Look at your life and your truth.  What is that truth for you?  Do you have a relationship with Jesus that sets you free?  Is there one thing you can change that will bring you closer to that truth and freedom?


Lord Jesus, You are the Way, the Truth, and the Life.  Keep my mind focused on that promise, because only You can set my soul free.  Amen.

Thursday 30 March 

Scripture: John 8: 51 – 59


Why do Catholics make such a big deal of Holy Week and Easter? Surely it’s no more important than Christmas when we celebrate the birth of the Saviour? After all, we are celebrating God the Son being born and coming to live among us.

Of course that is important, but when we follow the Holy Week services, we are remembering the great sacrifice that Jesus made to ransom us from the power of sin, and when we celebrate His resurrection at Easter we remember this great promise accomplished for us by Jesus when He rose from the dead and conquered death forever. “Very truly I tell you, whoever obeys my word will never see death.” John 8:51

Had Jesus not risen from the dead, our faith would be in vain. It would have been sufficient evidence that he wasn’t who he said he was. But we know that everything Jesus did and said was true, and He went on to prove that truth by dying on the cross and rising from the dead after three days. 

At our Baptism we were given the great gift of faith which offers us eternal life. Our physical bodies are guaranteed to die but we, who have been created in the image of God who is spirit, (John 4:24) have, by our Baptism and faith, died to sin and we will live for all eternity with God. We too can rejoice with St. Paul as he acclaimed in 1 Corinthians 15:55 “Where, O death, is your victory? Where, O death, is your sting?


Practical Suggestion

Holy Week is upon us commencing with Palm Sunday. Take your church bulletin home with you on Sunday and diarize the times of the various Holy Week services in the parish. Enter fully into Holy Week so that accompanying Jesus through His passion, you can celebrate and rejoice at His resurrection.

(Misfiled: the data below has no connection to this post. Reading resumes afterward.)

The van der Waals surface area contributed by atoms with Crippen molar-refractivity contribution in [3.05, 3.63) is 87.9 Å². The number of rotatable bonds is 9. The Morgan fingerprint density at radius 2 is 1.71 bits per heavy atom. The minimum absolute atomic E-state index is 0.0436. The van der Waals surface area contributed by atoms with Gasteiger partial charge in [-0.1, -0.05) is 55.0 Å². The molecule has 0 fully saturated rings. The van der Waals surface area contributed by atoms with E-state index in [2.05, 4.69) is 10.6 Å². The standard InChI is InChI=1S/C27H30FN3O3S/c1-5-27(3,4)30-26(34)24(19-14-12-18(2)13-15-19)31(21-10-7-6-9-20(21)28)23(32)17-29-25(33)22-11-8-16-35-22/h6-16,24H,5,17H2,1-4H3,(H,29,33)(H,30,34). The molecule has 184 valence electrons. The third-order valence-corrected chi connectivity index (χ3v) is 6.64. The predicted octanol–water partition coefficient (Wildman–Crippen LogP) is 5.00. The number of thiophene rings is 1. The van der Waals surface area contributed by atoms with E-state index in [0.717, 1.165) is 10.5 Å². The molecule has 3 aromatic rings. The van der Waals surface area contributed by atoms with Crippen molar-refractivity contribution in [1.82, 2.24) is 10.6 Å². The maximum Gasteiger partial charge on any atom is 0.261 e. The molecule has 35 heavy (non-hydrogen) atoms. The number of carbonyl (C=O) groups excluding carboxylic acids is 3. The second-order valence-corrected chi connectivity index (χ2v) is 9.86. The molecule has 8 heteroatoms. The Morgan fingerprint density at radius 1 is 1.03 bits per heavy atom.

Lord, make me an instrument of your peace:
where there is hatred, let me sow love; where there is injury, pardon;
where there is doubt, faith; where there is despair, hope;
where there is darkness, light; where there is sadness, joy.

O divine Master, grant that I may not so much seek to be consoled as to console,
to be understood as to understand, to be loved as to love.

For it is in giving that we receive, it is in pardoning that we are pardoned,
and it is in dying that we are born to eternal life.   Amen. 

Friday 31 March

Penitential Day of Fast and Abstinence  

Scripture: Jeremiah 20: 10 – 13


Many people post on Facebook or Instagram and other such social media platforms to see how many ‘likes’ they will get.  Others compete to see how many ‘friends’ and followers they have on social media.  We all want to win the approval of others.  We want to be well-liked and popular.  But at what cost? 

The Old Testament prophets knew that their message was unpopular and would be rejected by the people – as would they. Most were persecuted and some put to death.  Jeremiah is often referred to as the reluctant prophet, reluctant because he knew what was in store for him if he accepted God’s call.  He was caught between God’s insistence and Israel’s resistance.

Israel would not listen, and neither would they heed the warning of the prophet.  To be true to God’s call he would have to endure being denounced, the rejection of those who used to be his friends, and plots for his downfall.  But Jeremiah had the certainty of God’s presence by his side and he chose to put his complete faith, hope, and trust in God, and to give God praise.

His words ring so true when we think of what Jesus experienced at the hands of Israel, most especially from the religious leaders.  Jeremiah’s words were true not just for himself but also for the One whose coming he was sent to prepare Israel for; Jesus the Messiah, the Saviour. 

In a week from today, Good Friday, we will witness Jesus being denounced, abandoned by his friends and the plot against him succeeding in his arrest, passion, and death on the cross.  God himself came among us and look at what mankind did!